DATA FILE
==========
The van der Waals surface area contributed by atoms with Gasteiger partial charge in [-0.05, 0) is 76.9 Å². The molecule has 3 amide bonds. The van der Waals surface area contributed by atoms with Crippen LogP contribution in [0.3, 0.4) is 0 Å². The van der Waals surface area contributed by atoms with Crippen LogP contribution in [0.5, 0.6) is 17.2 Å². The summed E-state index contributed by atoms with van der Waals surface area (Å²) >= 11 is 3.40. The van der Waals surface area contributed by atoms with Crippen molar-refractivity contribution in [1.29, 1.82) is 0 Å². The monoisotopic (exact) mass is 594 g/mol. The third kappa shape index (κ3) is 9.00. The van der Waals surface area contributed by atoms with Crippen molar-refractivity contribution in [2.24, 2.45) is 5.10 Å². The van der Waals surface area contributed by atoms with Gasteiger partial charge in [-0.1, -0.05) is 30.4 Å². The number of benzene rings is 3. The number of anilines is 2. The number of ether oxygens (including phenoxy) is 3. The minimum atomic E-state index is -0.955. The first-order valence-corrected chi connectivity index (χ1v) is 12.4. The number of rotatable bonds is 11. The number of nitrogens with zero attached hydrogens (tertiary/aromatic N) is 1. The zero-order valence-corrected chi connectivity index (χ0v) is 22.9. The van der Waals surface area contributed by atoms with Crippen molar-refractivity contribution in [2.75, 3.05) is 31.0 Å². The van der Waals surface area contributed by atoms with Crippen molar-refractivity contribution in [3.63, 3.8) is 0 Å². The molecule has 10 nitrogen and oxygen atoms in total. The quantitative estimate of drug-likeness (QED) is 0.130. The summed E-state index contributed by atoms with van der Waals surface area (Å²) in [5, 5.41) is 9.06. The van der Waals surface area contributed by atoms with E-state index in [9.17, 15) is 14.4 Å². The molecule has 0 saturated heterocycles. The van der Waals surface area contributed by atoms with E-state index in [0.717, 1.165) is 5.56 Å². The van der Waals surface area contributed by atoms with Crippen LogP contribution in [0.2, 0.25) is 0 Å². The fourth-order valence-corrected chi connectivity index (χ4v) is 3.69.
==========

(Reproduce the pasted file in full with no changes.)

The van der Waals surface area contributed by atoms with Gasteiger partial charge in [-0.05, 0) is 76.9 Å². The molecule has 3 amide bonds. The van der Waals surface area contributed by atoms with Crippen LogP contribution in [0.3, 0.4) is 0 Å². The van der Waals surface area contributed by atoms with Crippen LogP contribution in [0.5, 0.6) is 17.2 Å². The summed E-state index contributed by atoms with van der Waals surface area (Å²) >= 11 is 3.40. The van der Waals surface area contributed by atoms with Crippen molar-refractivity contribution in [1.29, 1.82) is 0 Å². The monoisotopic (exact) mass is 594 g/mol. The third kappa shape index (κ3) is 9.00. The van der Waals surface area contributed by atoms with Crippen molar-refractivity contribution in [2.24, 2.45) is 5.10 Å². The van der Waals surface area contributed by atoms with Gasteiger partial charge in [-0.1, -0.05) is 30.4 Å². The number of benzene rings is 3. The number of anilines is 2. The number of ether oxygens (including phenoxy) is 3. The minimum atomic E-state index is -0.955. The first-order valence-corrected chi connectivity index (χ1v) is 12.4. The number of rotatable bonds is 11. The number of nitrogens with zero attached hydrogens (tertiary/aromatic N) is 1. The zero-order valence-corrected chi connectivity index (χ0v) is 22.9. The van der Waals surface area contributed by atoms with Crippen molar-refractivity contribution in [2.75, 3.05) is 31.0 Å². The van der Waals surface area contributed by atoms with Crippen molar-refractivity contribution in [3.63, 3.8) is 0 Å². The molecule has 10 nitrogen and oxygen atoms in total. The quantitative estimate of drug-likeness (QED) is 0.130. The summed E-state index contributed by atoms with van der Waals surface area (Å²) in [5, 5.41) is 9.06. The van der Waals surface area contributed by atoms with E-state index in [9.17, 15) is 14.4 Å². The molecule has 0 saturated heterocycles. The van der Waals surface area contributed by atoms with E-state index in [0.717, 1.165) is 5.56 Å². The van der Waals surface area contributed by atoms with Crippen LogP contribution in [0.2, 0.25) is 0 Å². The fourth-order valence-corrected chi connectivity index (χ4v) is 3.69.